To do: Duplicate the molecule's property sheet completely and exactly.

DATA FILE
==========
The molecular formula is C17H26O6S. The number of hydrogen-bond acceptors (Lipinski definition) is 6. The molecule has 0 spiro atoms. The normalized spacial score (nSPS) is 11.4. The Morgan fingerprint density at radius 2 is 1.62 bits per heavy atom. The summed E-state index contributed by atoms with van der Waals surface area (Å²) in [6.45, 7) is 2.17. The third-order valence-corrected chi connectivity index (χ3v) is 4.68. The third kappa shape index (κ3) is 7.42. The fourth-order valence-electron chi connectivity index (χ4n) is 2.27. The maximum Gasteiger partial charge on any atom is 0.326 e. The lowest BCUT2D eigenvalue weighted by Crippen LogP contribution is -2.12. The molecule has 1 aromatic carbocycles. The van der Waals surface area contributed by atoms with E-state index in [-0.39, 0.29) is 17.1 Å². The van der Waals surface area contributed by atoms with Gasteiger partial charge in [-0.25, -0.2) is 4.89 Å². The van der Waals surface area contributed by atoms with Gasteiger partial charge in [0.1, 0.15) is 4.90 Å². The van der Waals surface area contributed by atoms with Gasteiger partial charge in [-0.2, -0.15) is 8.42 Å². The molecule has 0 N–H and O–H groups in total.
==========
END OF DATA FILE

The molecular formula is C17H26O6S. The number of hydrogen-bond acceptors (Lipinski definition) is 6. The molecule has 0 spiro atoms. The normalized spacial score (nSPS) is 11.4. The Morgan fingerprint density at radius 2 is 1.62 bits per heavy atom. The summed E-state index contributed by atoms with van der Waals surface area (Å²) in [6.45, 7) is 2.17. The third-order valence-corrected chi connectivity index (χ3v) is 4.68. The third kappa shape index (κ3) is 7.42. The fourth-order valence-electron chi connectivity index (χ4n) is 2.27. The maximum Gasteiger partial charge on any atom is 0.326 e. The lowest BCUT2D eigenvalue weighted by Crippen LogP contribution is -2.12. The molecule has 1 aromatic carbocycles. The van der Waals surface area contributed by atoms with E-state index in [-0.39, 0.29) is 17.1 Å². The van der Waals surface area contributed by atoms with Gasteiger partial charge in [-0.25, -0.2) is 4.89 Å². The van der Waals surface area contributed by atoms with Gasteiger partial charge in [0.1, 0.15) is 4.90 Å². The van der Waals surface area contributed by atoms with Gasteiger partial charge in [-0.2, -0.15) is 8.42 Å². The molecule has 0 N–H and O–H groups in total.